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Therapeutic Angiogenesis

Michael Höckel, MD, PhD; Karlheinz Schlenger, PhD; Susan Doctrow, PhD; Thomas Kissel, PhD; Peter Vaupel, MD
Arch Surg. 1993;128(4):423-429. doi:10.1001/archsurg.1993.01420160061009.
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• We have proposed the term "therapeutic angiogenesis" to describe the induction or stimulation of neovascularization for the treatment or prevention of pathological clinical situations characterized by local hypovascularity. Evidence also shows that "clinically normal" healing and tissue regeneration can be improved or accelerated by therapeutic angiogenesis. Traditionally, therapeutic angiogenesis has been achieved by surgical methods, ie, the transposition of autologous tissues with uncompromised vasculature and high angiogenic potential such as omentum majus flaps and muscle flaps. Recent advances in the understanding of the biological process of neovascularization as well as the discovery and cloning of angiogenic cytokines may add a new clinical tool: therapeutic angiogenesis by pharmaceutical methods. Based on the results of animal studies and preliminary clinical trials, this review is aimed to give a state-of-the-art compilation of (1) those angiogenesis factors that appear promising in clinical application for therapeutic angiogenesis and (2) the surgical indication fields with near-term potential for therapeutic angiogenesis by use of angiogenic cytokines.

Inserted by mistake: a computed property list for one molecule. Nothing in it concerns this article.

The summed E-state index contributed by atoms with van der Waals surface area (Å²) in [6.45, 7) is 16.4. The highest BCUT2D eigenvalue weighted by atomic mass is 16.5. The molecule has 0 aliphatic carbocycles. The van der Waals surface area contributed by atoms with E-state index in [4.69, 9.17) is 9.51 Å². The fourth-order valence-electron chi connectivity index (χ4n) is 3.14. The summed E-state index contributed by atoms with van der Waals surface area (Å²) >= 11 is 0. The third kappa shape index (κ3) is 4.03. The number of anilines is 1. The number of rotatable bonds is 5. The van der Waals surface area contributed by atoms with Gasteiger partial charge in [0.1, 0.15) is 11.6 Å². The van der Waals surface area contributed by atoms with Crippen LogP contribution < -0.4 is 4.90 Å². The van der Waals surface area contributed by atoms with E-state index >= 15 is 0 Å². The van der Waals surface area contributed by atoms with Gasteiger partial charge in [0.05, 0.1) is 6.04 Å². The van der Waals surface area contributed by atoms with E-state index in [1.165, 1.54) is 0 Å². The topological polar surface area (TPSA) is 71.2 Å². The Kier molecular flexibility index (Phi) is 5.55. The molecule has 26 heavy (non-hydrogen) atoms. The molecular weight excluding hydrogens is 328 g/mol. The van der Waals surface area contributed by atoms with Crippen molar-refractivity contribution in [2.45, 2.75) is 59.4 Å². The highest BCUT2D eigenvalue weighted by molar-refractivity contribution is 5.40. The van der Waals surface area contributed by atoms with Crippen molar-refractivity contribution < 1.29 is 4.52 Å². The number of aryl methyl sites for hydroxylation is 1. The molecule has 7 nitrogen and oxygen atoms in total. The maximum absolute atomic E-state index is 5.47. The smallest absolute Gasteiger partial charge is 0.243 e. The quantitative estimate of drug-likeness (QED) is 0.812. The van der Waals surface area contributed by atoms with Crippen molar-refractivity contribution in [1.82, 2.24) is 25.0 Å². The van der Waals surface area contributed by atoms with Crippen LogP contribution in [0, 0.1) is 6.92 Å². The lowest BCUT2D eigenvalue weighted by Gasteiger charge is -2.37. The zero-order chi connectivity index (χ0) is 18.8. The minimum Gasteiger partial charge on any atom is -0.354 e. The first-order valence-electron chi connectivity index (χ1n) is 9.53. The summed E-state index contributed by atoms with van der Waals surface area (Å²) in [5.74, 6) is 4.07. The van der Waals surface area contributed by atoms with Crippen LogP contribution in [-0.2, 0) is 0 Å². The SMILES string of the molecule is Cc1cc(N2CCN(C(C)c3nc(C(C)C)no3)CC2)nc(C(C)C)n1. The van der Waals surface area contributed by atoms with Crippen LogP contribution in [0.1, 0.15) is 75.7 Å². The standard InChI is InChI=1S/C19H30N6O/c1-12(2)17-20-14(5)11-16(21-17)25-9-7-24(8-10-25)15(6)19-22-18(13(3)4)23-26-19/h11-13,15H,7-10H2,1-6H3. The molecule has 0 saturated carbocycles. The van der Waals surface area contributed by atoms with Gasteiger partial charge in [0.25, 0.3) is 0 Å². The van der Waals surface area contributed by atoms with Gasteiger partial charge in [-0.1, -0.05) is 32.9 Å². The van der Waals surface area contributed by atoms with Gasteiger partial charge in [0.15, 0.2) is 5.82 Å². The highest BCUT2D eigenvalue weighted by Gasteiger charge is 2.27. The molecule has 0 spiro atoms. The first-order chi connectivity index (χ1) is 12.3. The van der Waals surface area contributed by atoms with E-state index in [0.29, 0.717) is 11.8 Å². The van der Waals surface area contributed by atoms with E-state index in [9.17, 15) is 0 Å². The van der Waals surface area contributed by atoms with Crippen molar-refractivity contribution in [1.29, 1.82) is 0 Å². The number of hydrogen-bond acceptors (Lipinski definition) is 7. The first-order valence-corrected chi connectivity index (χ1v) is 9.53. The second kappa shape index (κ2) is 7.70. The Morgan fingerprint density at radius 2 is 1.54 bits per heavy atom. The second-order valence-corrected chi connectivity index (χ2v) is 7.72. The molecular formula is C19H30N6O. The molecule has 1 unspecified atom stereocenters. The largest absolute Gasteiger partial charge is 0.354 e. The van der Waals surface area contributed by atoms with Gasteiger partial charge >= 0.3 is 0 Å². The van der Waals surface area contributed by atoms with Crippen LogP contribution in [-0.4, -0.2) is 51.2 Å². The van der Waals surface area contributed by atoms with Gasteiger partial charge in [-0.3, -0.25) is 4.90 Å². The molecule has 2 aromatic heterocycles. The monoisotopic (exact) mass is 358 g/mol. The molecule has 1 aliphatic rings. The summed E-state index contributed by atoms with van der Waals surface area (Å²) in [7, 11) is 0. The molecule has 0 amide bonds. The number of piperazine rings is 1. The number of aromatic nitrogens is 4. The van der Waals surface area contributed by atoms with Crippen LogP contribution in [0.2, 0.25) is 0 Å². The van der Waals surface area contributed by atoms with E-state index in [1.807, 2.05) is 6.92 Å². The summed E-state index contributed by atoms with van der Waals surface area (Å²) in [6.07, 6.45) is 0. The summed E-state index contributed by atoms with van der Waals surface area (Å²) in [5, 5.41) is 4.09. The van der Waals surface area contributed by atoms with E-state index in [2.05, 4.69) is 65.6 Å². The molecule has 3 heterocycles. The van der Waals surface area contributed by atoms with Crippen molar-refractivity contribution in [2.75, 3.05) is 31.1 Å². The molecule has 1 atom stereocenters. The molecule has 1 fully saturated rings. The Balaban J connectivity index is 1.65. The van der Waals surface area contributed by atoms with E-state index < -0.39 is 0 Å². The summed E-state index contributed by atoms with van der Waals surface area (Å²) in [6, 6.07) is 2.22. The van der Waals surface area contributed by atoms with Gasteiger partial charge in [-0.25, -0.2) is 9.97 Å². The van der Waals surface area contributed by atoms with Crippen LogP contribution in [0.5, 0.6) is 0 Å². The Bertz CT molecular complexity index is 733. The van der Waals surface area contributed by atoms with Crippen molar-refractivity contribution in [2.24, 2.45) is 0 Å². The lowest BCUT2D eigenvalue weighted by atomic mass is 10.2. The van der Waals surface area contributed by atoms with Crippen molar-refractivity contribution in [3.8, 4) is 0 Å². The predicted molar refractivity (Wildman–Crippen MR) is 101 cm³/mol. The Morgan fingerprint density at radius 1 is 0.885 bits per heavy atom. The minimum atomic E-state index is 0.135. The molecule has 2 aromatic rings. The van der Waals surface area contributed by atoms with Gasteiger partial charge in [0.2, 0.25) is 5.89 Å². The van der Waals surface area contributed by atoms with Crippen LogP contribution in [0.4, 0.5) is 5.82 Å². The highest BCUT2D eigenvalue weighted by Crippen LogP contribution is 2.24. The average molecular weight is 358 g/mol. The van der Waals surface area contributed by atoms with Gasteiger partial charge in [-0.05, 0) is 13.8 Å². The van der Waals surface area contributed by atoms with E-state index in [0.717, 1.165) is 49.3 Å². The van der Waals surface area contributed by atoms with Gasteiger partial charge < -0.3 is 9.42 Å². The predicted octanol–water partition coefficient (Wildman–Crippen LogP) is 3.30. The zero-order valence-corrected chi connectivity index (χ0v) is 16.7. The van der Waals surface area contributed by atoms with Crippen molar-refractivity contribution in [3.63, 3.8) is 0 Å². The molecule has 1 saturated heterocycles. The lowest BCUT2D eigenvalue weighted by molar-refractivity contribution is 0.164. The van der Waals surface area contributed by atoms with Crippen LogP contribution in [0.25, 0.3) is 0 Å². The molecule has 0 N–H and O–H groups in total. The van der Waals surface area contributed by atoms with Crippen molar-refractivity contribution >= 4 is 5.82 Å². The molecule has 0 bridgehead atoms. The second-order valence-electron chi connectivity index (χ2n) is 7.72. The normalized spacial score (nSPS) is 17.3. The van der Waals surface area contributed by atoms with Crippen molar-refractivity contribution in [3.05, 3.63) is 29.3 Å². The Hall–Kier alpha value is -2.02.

(Arch Surg. 1993;128:423-429)


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